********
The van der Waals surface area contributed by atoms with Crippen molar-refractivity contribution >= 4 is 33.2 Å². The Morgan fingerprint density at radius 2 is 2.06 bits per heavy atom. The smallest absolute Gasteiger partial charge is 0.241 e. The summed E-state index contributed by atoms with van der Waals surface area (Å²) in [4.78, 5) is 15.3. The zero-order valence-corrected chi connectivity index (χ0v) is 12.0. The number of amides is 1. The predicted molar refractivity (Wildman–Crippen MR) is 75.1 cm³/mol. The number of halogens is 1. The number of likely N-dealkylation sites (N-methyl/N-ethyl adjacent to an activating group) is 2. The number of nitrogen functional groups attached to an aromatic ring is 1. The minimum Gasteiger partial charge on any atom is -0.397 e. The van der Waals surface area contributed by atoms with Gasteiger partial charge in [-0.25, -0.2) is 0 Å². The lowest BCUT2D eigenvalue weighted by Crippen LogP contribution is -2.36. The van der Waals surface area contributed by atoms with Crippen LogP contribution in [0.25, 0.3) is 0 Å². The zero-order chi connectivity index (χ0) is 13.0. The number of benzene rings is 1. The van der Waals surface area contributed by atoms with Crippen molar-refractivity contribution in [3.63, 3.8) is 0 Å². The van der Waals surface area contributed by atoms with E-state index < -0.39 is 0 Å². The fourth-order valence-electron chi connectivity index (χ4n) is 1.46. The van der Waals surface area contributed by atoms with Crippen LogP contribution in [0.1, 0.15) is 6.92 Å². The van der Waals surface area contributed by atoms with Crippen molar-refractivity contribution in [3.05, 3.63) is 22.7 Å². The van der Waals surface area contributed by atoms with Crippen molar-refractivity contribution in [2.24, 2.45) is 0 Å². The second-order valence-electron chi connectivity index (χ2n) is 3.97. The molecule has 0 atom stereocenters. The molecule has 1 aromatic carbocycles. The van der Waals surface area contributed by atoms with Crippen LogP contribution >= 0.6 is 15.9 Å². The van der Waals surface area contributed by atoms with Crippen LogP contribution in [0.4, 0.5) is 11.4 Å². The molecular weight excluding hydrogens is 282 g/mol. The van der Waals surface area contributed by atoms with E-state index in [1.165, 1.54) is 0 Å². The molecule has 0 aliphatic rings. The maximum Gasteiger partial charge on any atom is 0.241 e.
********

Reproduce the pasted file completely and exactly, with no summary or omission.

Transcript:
The van der Waals surface area contributed by atoms with Crippen molar-refractivity contribution >= 4 is 33.2 Å². The Morgan fingerprint density at radius 2 is 2.06 bits per heavy atom. The smallest absolute Gasteiger partial charge is 0.241 e. The summed E-state index contributed by atoms with van der Waals surface area (Å²) in [4.78, 5) is 15.3. The zero-order valence-corrected chi connectivity index (χ0v) is 12.0. The number of amides is 1. The predicted molar refractivity (Wildman–Crippen MR) is 75.1 cm³/mol. The number of halogens is 1. The number of likely N-dealkylation sites (N-methyl/N-ethyl adjacent to an activating group) is 2. The number of nitrogen functional groups attached to an aromatic ring is 1. The minimum Gasteiger partial charge on any atom is -0.397 e. The van der Waals surface area contributed by atoms with Gasteiger partial charge in [-0.25, -0.2) is 0 Å². The lowest BCUT2D eigenvalue weighted by Crippen LogP contribution is -2.36. The van der Waals surface area contributed by atoms with Crippen LogP contribution in [0.25, 0.3) is 0 Å². The zero-order chi connectivity index (χ0) is 13.0. The number of benzene rings is 1. The van der Waals surface area contributed by atoms with Crippen molar-refractivity contribution in [3.63, 3.8) is 0 Å². The van der Waals surface area contributed by atoms with E-state index < -0.39 is 0 Å². The fourth-order valence-electron chi connectivity index (χ4n) is 1.46. The van der Waals surface area contributed by atoms with Crippen LogP contribution in [0.1, 0.15) is 6.92 Å². The van der Waals surface area contributed by atoms with Crippen molar-refractivity contribution in [3.05, 3.63) is 22.7 Å². The van der Waals surface area contributed by atoms with Crippen molar-refractivity contribution in [2.24, 2.45) is 0 Å². The second-order valence-electron chi connectivity index (χ2n) is 3.97. The molecule has 0 atom stereocenters. The molecule has 1 aromatic carbocycles. The van der Waals surface area contributed by atoms with Crippen LogP contribution >= 0.6 is 15.9 Å². The van der Waals surface area contributed by atoms with Crippen LogP contribution in [0.4, 0.5) is 11.4 Å². The molecular weight excluding hydrogens is 282 g/mol. The van der Waals surface area contributed by atoms with E-state index in [1.165, 1.54) is 0 Å². The molecule has 0 aliphatic rings. The maximum Gasteiger partial charge on any atom is 0.241 e.